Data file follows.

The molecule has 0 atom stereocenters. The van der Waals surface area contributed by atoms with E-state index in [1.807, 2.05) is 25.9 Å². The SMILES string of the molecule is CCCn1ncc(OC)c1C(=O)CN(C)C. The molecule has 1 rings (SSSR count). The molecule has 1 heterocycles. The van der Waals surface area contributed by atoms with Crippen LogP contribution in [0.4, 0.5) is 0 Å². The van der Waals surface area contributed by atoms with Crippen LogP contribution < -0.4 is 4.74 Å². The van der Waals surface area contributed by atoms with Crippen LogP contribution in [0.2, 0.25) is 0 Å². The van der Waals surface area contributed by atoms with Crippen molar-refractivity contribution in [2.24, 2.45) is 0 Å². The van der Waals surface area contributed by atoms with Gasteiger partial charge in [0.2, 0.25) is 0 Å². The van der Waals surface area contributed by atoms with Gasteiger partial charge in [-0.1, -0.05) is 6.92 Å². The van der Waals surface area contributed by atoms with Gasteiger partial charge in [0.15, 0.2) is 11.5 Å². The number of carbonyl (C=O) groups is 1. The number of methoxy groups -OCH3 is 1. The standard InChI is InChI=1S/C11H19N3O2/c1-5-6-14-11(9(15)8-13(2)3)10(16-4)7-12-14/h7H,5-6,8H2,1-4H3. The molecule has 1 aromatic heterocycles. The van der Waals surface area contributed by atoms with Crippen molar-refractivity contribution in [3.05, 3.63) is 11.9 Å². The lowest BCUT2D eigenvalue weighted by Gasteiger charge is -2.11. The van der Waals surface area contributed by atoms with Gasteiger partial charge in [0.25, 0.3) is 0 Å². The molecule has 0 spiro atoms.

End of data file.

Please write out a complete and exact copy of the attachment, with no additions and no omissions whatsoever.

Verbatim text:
The molecule has 0 atom stereocenters. The van der Waals surface area contributed by atoms with E-state index in [1.807, 2.05) is 25.9 Å². The SMILES string of the molecule is CCCn1ncc(OC)c1C(=O)CN(C)C. The molecule has 1 rings (SSSR count). The molecule has 1 heterocycles. The van der Waals surface area contributed by atoms with Crippen LogP contribution in [0.4, 0.5) is 0 Å². The van der Waals surface area contributed by atoms with Crippen LogP contribution < -0.4 is 4.74 Å². The van der Waals surface area contributed by atoms with Crippen LogP contribution in [0.2, 0.25) is 0 Å². The van der Waals surface area contributed by atoms with Crippen molar-refractivity contribution in [2.24, 2.45) is 0 Å². The van der Waals surface area contributed by atoms with Gasteiger partial charge in [0.2, 0.25) is 0 Å². The van der Waals surface area contributed by atoms with Gasteiger partial charge in [-0.1, -0.05) is 6.92 Å². The van der Waals surface area contributed by atoms with Gasteiger partial charge in [0.15, 0.2) is 11.5 Å². The number of carbonyl (C=O) groups is 1. The number of methoxy groups -OCH3 is 1. The standard InChI is InChI=1S/C11H19N3O2/c1-5-6-14-11(9(15)8-13(2)3)10(16-4)7-12-14/h7H,5-6,8H2,1-4H3. The molecule has 1 aromatic heterocycles. The van der Waals surface area contributed by atoms with Crippen molar-refractivity contribution in [3.05, 3.63) is 11.9 Å². The lowest BCUT2D eigenvalue weighted by Gasteiger charge is -2.11. The van der Waals surface area contributed by atoms with Gasteiger partial charge in [0.25, 0.3) is 0 Å². The molecule has 0 spiro atoms.